Ira Keller Fountain Park, Portland
Categories: Fountains, Nature & Parks, Tourist Spots
Keller Fountain Park is a city park in downtown Portland, Oregon. Originally named Forecourt Fountain or Auditorium Forecourt, the 0.92acre park opened in 1970 across Third Avenue from what was then Civic Auditorium. In 1978, the park was renamed after Ira Keller, head of the Portland Development Commission (PDC) from 1958–1972. Civic Auditorium was renamed as Keller Auditorium in 2000, but is named in honor of Richard B. Keller.The central feature of the park is the concrete water fountain. Keller Fountain is often noted as a memorable feature of the public landscape in downtown Portland, and in 1999 was awarded a medallion from the American Society of Landscape Architects. The fountain was designed by Angela Danadjieva using inspiration from waterfalls in the Columbia River Gorge located east of Portland. While the park is named Keller Fountain Park, the fountain itself is named Ira Keller Fountain. The fountain's pools hold of water, while the waterfalls pump per minute over the cascade.HistoryPrior to being a park, the block was the location of a popular tavern run by Bud Clark, who was later to become a mayor of Portland. Clark purchased the tavern formerly known as "Dot Tavern" for $1,600, including acquisition of the lease for the building. Clark renamed it the Spatenhaus and it was reopened in October 1962. As the area was already part of the South Auditorium urban renewal area, Clark lost the lease when the PDC acquired the block in May 1967. The firm of Skidmore, Owings and Merrill was then asked by PDC to draw plans for the park, which foresaw a fountain, a traffic turnaround, and underground parking for 150 cars. Protests were raised however, by Walter Gordon, the architectural adviser to the PDC, and in July 1968 the Lawrence Halprin design firm was commissioned in to design the park, partly due to Gordon's advocacy.Put Ira Keller Fountain Park into our Portland itinerary maker and find out what's close by, where to stay, and where to head next.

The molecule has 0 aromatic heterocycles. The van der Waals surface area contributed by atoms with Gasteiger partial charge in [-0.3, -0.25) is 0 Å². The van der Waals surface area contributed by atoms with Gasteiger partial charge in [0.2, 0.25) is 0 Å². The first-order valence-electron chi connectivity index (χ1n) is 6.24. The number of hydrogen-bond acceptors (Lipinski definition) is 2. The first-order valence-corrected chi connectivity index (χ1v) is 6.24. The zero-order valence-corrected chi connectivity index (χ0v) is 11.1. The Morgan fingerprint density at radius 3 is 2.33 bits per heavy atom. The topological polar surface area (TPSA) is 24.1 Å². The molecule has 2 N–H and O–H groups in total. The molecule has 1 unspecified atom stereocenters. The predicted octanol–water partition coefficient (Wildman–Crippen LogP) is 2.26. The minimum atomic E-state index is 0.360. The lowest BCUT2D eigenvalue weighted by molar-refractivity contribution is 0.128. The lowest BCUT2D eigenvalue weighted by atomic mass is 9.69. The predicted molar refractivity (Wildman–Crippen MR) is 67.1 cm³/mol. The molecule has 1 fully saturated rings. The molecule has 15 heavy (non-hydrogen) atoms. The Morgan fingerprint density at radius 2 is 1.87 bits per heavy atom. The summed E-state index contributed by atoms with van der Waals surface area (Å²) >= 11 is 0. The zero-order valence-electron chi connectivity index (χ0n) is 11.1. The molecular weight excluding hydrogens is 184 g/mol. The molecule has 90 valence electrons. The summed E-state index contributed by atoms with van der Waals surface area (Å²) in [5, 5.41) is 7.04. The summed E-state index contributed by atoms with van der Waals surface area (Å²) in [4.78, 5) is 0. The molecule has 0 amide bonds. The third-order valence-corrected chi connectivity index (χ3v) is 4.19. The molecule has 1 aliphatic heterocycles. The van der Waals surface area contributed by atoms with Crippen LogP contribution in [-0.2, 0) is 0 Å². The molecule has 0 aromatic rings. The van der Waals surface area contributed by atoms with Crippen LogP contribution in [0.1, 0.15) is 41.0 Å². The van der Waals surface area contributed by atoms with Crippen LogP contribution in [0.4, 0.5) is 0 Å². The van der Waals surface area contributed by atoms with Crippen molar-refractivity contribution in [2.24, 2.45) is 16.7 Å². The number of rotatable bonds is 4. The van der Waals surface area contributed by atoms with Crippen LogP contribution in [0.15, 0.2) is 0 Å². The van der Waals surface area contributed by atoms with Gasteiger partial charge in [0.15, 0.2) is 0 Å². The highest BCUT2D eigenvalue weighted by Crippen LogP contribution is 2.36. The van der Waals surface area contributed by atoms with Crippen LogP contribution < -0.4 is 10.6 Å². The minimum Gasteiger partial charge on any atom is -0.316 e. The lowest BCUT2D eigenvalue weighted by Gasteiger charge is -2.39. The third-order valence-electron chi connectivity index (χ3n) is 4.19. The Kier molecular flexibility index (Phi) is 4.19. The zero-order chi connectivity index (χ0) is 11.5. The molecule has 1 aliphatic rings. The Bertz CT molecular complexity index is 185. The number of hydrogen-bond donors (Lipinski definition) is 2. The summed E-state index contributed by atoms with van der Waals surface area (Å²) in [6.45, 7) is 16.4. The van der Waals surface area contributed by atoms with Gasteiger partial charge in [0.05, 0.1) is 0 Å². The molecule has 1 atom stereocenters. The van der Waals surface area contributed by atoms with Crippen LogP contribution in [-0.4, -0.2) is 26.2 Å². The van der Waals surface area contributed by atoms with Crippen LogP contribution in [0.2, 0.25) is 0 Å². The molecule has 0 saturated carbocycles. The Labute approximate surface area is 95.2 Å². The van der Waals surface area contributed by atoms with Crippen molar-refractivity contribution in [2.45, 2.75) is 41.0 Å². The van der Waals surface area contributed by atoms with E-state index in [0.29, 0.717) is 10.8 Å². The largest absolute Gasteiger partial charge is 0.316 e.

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my wife has been talking about this for years -- her dad's cousin, (I'm fairly sure) an architect and designer, designed "some fountain in downtown Portland" she told me. We more-or-less stumbled onto... read more »
This is a really big fountain, with various levels that allow people to get close, as well as stairways that take you above it. My understanding is that it's okay to wade in the water here, but on a c... read more »
The Fountain across 3rd Avenue bordered by Market and Clay streets is a monument to modern sculpture in concrete whether the water is flowing or not. The water is turned off as the temperatures drop i... read more »
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